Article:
AFRICA’s environment and climate ministers are meeting in Harare today for a weeklong second African Ministerial Conference on Meteorology (Amcomet) task force and bureau meeting to discuss the increasing effects of global warming on agriculture and the environment.
The indaba, which came at a time Zimbabwe was battling to resettle over 3 000 families displaced by the flooding Tokwe Mukorsi Dam – will also refine the draft Implementation Plan of the Integrated African Strategy on Meteorology (Weather and Climate Services) for the period spanning 2014 – 2018.
It will be attended by ministers from across the continent to intensify efforts to integrate weather and climate services in national and sub-regional development frameworks to save lives and improve the livelihoods of communities.
Environment, Water and Climate minister Saviour Kasukuwere, who is also the Amcomet Bureau chairman, yesterday said the meeting also sought to maximise the contribution of meteorological services to sustain development.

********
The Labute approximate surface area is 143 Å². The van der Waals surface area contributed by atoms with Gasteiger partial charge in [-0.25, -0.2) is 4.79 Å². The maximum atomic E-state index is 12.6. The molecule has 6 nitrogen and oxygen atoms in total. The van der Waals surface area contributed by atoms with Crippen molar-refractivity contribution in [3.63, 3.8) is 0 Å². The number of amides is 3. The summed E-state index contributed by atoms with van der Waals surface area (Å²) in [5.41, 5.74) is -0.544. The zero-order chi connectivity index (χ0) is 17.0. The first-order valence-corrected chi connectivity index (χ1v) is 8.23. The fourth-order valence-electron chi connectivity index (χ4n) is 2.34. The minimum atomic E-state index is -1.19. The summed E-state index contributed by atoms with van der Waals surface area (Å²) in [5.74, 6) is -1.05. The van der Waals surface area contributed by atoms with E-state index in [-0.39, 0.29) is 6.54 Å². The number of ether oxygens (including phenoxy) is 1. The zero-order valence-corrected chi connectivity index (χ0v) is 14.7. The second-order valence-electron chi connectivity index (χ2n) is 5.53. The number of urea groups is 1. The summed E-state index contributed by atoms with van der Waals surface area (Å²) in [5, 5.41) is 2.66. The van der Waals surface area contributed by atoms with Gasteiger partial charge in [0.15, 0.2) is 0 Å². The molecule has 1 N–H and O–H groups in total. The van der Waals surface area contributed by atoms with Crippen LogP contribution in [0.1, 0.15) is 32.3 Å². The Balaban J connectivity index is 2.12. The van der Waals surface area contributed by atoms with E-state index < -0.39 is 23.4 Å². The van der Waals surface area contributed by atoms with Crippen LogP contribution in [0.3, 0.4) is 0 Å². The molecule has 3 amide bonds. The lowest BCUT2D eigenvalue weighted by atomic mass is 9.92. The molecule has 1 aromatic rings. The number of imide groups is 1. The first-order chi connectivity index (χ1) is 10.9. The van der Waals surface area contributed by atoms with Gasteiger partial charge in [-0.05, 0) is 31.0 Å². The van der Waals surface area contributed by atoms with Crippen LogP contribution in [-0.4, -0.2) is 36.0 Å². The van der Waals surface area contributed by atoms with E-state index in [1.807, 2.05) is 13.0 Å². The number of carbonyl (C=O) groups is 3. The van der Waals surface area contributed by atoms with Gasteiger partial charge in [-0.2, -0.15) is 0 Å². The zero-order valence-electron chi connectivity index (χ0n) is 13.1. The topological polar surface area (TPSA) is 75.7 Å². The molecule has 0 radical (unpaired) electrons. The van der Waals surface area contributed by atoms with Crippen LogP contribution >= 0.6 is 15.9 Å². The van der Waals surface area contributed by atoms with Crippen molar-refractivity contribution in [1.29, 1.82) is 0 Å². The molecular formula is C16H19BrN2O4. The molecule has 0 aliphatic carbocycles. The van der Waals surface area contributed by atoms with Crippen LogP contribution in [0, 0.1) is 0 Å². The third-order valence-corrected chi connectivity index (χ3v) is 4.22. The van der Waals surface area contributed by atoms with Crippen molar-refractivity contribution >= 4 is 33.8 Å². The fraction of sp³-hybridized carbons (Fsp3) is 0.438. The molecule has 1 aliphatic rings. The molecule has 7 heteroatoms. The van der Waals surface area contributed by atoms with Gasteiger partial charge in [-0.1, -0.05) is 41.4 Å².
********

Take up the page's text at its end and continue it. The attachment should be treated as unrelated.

“This landmark strategy is designed to maximise the contribution of meteorological services to sustainable development by gearing the necessary resources and recognition from governments,” Kasukuwere said.
He added that they will also seek to ratchet up efforts to mitigate against severe climate change challenges not only in Zimbabwe, but globally.
Climate change occasioned by severe weather and extreme climate events was exacerbating multiple stresses such as food insecurity and spread of diseases across Africa.
In 2012 alone, an estimated 37,3 million people from across the African continent were negatively affected by hydro-meteorological hazards; a 43,3% increase in annual average over the last decade.
African Union commissioner for Rural Economy and Agriculture Rhoda Peace Tumusiime said: “Every African country should be involved in the transformative development of the continent. Supporting weather and climate services is critical in strengthening Africa’s resilience in the context of Africa Agenda 2063 on the Africa We Want”.
Amcomet was established during the first meeting of ministers responsible for meteorology in Africa in April 2010. As an important outcome of the Nairobi Declaration, Amcomet was defined as a high-level mechanism for the development of meteorology and its applications in Africa.